Under no circumstances should a pup ever be physically removed from a teat. The pup, once removed, will not be able to reattach and it would be very difficult to save it. Prior to being completely weaned, pups climb up and ride on the dam's back as they begin to learn to search for food. A good time to start socializing the individual pup is when the little hitch-hikers begin to scamper off the dam and become fairly independent. Most pet short-tailed opossums are acquired around one or two months of age, by which time they are fully weaned and would normally leave the family group.

Prior to weaning, short-tailed opossums may nest together. Four to six-week-old pups may still be in the maternal nest, but as soon as the young are independent of the dam, they will leave the company of their litter mates and begin their solitary lives.

Male anatomy is typical of other marsupials. The testicles are fur-covered and cranial to the penis, located on the lower abdomen (Figure 12-3). The female has a very small genital opening that may be difficult to visualize because of the fur (Figure 12-4).

Sexual maturity is normally around four and a half months. STOs have an average life span of four years but are reproductively successful for approximately three years. Regardless of the size of habitat provided, it is not recommended to try to accommodate more than one animal per enclosure. Captive breeding can be difficult. Many times, even the introduction of a pair to each other will result in the death of one and serious injuries to the survivor. As it is for many exotic species, a USDA license is required to breed short-tailed opossums, even if only one pair is kept and the occasional litter produced.




Although the short-tailed opossum probably has a fairly large range of territory in the wild, they are easily kept in captivity without many special considerations. A 20 gallon (long) terrarium tank with a screen lid works well. Basic set-up tanks are readily available in a variety of sizes, but the most important thing in choosing one is that the lid fits securely and can be latched. Even though this little opossum is a ground dweller, it can and will climb readily.

As with all exotic animals, natural environmental ranges of humidity and temperature should be provided. The humidity of South American forests is much higher than the average North American household. The advantage of a glass aquarium is that it helps to maintain a slightly more humid environment. Recommended humidity is 50 to 60 percent. A small humidity gauge, or hygrometer, attached to the inside of the tank will help determine if the humidity is high enough. It may be necessary to add a small waterfall to the habitat. There are many self-contained waterfalls designed for use in reptile habitats that make an easy addition to the tank. The electrical cord should be checked regularly, but short-tailed opossums are not known to chew or gnaw at items. An additional source for raising the humidity is especially important during the winter months when ambient room humidity is far lower.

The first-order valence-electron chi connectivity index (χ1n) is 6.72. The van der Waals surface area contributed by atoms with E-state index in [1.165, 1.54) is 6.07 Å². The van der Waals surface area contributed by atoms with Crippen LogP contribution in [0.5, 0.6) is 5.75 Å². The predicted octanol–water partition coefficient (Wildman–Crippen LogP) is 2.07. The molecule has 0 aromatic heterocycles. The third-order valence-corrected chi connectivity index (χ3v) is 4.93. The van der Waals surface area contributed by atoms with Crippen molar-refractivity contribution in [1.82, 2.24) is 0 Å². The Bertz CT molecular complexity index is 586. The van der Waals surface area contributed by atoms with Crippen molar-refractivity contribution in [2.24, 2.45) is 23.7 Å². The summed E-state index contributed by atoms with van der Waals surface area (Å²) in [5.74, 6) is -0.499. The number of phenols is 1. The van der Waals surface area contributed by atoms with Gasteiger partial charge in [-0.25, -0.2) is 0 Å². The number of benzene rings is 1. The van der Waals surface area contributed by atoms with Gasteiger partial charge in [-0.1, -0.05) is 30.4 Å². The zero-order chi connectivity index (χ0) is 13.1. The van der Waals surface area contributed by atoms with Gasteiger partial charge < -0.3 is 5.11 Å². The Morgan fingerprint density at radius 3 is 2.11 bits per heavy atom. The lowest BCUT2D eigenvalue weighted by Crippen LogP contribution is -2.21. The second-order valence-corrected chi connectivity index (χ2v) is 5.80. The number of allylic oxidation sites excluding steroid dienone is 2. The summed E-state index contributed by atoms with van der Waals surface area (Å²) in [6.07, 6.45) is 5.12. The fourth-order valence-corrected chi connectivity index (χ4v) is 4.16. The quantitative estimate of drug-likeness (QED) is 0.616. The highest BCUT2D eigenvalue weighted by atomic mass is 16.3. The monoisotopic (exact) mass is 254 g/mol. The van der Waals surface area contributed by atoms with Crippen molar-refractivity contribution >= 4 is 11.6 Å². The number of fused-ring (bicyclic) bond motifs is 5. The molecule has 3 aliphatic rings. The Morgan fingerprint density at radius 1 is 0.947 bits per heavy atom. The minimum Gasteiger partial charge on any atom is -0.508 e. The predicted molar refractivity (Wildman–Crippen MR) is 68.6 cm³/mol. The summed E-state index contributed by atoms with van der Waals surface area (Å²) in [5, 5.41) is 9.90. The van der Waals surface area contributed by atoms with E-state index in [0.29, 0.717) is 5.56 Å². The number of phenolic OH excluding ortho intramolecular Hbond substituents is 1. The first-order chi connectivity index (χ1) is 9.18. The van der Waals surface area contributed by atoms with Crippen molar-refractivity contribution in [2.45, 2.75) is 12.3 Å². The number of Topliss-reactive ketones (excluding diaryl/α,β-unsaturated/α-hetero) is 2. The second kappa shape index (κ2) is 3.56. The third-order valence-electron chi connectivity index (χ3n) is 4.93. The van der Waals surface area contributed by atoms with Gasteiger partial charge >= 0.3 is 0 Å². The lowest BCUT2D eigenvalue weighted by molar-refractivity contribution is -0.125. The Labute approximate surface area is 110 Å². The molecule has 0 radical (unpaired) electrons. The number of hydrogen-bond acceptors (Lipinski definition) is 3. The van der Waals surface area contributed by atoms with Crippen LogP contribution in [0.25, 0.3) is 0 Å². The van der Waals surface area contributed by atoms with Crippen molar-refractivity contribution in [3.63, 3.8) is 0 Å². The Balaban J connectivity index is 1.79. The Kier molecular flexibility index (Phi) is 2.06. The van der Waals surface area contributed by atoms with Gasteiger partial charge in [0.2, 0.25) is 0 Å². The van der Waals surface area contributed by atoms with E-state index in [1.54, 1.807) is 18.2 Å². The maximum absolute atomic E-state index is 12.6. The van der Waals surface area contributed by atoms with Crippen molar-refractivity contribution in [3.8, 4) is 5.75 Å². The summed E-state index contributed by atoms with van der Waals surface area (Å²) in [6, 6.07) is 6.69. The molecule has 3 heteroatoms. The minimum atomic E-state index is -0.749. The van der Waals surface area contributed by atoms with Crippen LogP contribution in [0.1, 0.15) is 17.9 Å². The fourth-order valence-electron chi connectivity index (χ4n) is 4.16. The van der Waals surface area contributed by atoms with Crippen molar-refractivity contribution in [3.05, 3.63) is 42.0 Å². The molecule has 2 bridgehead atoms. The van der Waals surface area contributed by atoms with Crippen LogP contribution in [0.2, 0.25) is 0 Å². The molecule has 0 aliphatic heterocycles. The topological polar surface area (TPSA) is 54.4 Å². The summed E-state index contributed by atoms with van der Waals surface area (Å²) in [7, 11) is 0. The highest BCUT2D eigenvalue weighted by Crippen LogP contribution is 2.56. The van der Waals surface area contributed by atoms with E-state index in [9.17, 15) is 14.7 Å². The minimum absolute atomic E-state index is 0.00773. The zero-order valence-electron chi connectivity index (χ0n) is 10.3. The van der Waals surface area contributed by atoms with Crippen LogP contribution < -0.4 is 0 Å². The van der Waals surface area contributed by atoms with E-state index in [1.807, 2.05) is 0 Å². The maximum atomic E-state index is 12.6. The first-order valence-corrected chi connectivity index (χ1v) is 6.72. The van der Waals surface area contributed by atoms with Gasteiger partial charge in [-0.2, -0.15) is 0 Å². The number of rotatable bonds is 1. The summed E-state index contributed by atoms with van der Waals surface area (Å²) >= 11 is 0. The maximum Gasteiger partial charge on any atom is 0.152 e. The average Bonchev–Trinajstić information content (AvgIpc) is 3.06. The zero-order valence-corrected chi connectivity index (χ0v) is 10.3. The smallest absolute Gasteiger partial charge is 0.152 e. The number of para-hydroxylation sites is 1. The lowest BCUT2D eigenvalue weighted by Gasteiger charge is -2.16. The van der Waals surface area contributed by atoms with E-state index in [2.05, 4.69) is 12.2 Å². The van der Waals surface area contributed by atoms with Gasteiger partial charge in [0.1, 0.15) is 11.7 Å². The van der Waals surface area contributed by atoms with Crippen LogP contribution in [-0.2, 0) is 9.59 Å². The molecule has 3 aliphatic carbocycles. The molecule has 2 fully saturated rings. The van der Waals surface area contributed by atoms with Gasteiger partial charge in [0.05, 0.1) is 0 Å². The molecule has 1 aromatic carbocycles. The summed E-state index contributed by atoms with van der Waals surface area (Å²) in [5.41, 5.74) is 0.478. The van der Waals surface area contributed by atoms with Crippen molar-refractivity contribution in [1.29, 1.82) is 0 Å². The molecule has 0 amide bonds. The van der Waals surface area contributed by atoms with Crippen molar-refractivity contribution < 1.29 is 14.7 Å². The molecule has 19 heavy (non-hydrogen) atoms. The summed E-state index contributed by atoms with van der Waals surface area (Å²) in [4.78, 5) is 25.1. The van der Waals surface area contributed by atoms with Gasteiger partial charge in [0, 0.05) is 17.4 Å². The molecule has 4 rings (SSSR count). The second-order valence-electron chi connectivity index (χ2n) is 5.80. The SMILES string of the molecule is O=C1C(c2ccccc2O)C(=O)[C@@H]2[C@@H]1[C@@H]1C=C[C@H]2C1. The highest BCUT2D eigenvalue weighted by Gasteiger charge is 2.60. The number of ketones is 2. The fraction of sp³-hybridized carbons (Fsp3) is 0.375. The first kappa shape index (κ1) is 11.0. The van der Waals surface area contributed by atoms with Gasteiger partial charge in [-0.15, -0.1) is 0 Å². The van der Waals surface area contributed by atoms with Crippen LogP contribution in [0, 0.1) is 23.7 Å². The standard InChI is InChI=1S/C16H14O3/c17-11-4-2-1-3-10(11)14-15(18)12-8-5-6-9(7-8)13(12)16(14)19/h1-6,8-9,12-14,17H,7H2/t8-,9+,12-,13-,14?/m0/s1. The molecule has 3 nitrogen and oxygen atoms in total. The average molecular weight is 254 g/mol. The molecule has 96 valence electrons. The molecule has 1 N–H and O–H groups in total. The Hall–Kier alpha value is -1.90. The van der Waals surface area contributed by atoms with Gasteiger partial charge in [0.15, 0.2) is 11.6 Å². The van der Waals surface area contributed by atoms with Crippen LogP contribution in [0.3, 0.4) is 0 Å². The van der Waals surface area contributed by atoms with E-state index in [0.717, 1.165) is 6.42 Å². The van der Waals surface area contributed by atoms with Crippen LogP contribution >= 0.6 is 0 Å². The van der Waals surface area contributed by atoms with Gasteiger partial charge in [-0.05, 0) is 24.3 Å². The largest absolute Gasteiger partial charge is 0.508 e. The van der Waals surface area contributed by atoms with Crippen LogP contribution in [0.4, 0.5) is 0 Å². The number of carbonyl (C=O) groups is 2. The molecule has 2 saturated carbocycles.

The ideal temperature range for a short-tailed opossum is between 72 and 74[degrees]F. In a larger habitat, an additional source of heat is needed. Under-tank heating pads used for reptiles are safe and designed to provide small areas of greater warmth. Although live plants are attractive, lighting required for their benefit is not healthy for the short-tailed opossum.

All short-tailed opossums should be provided with a nest box and nesting material. Small rodent houses work well, as do half-round logs (Figure 12-5). Both sexes make sleeping nests and material such as grass hay, shredded paper, or leaves should be provided so they can be gathered up by the opossum and put into the nest box. Bedding material should be nonabrasive, nontoxic, and at least two inches deep. Aspen shavings, shredded forest floor bark, or recycled paper bedding are all suitable. Cedar shavings should never be used as they contain oils known to be toxic and will cause severe respiratory problems.


Short-tailed opossums are fastidiously clean. They groom with their tongues, licking the fur clean. They have been observed washing their hands in the same manner as rats and mice and use their forepaws to clean their face and ears. They use a litter tray regularly. Small triangular plastic litter trays are available, but plastic food container lids work just as well as long as they are deep enough to contain the litter and are easy to clean and disinfect (Figure 12-6). Short-tailed opossums do not cover or bury their droppings. Plain (nonclumping), unscented cat litter is recommended.


The addition of enrichment items not only makes the habitat visually appealing, but provides the opossum with extra areas to explore. Many items available for reptile habitats can be incorporated into the opossum habitat, providing interest for this curious little marsupial. Artificial plants, as well as artificial ledges and natural branches, may be hung from the sides of the tank. Short-tailed opossums will use a rodent wheel for exercise, both during the day and at night. For safety, solid or wire mesh wheels are safer than those with horizontal bars (Figure 12-7).